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by Ray Robertson

Ray Robertson has experimented with recent history in his fiction, chronicling the waning of Kerouac and the Beat dream in What Happened Later and examining the kaleidoscope of the late 1960s country-hippie milieu in Moody Food. In his new novel, however, the Toronto writer expands his historical reach with an exploration of the racial (and other) tensions of the second half of the 19th century. The results are mixed.

David is the story of David King, who was born a slave but was rescued by the intercession of Reverend William King, who bought the freedom of David and his mother and brought them to the Elgin settlement, a community of freed slaves near Chatham, Ontario. The narrative alternates between David’s coming of age, his struggles with racism and the religious rules of Reverend King’s community, and his middle years as a quasi-respectable underground tavern owner in the company of his lover and soulmate, Loretta, a former prostitute.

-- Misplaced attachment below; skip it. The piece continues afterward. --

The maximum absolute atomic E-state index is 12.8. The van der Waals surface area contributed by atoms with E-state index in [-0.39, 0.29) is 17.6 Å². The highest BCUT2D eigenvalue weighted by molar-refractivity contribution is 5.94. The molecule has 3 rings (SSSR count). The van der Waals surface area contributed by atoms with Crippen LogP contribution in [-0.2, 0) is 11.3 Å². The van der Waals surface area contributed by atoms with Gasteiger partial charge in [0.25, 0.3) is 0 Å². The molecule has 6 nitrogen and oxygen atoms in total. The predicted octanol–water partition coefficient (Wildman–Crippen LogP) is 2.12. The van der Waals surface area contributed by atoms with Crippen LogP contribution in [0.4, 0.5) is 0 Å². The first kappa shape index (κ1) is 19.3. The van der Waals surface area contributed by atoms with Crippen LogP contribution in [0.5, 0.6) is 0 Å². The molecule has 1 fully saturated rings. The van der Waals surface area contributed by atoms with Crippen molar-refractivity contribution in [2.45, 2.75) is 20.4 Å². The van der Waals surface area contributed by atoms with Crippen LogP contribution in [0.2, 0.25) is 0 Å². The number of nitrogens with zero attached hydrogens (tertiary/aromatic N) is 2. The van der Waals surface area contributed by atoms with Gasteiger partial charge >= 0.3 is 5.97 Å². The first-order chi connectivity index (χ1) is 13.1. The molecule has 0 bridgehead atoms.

Robertson demonstrates a comfort with both the more outsize aspects of David’s life – including his career as a grave robber (which ends bloodily) – and its more intimate moments, such as his bonding with Loretta, who reads to him from foreign philosophy tomes.

Robertson has clearly done a significant amount of historical research for the novel, and the results are ample and immersive on the page. The research is somewhat undercut, however, by the language of the book. Too often, Robertson slips into what feels like current vernacular, with lines like, “The first time I saw Loretta naked, I thought: You could crack an egg on that stomach, you could fry it on that ass” and, “Of course, there was the matter of Loretta fucking other men for money.” In the context of the novel, these phrases jar the reader from the historicity, and from the narrative. It’s not a terminal issue, but it is problematic, distracting as it does from David’s otherwise impressive qualities.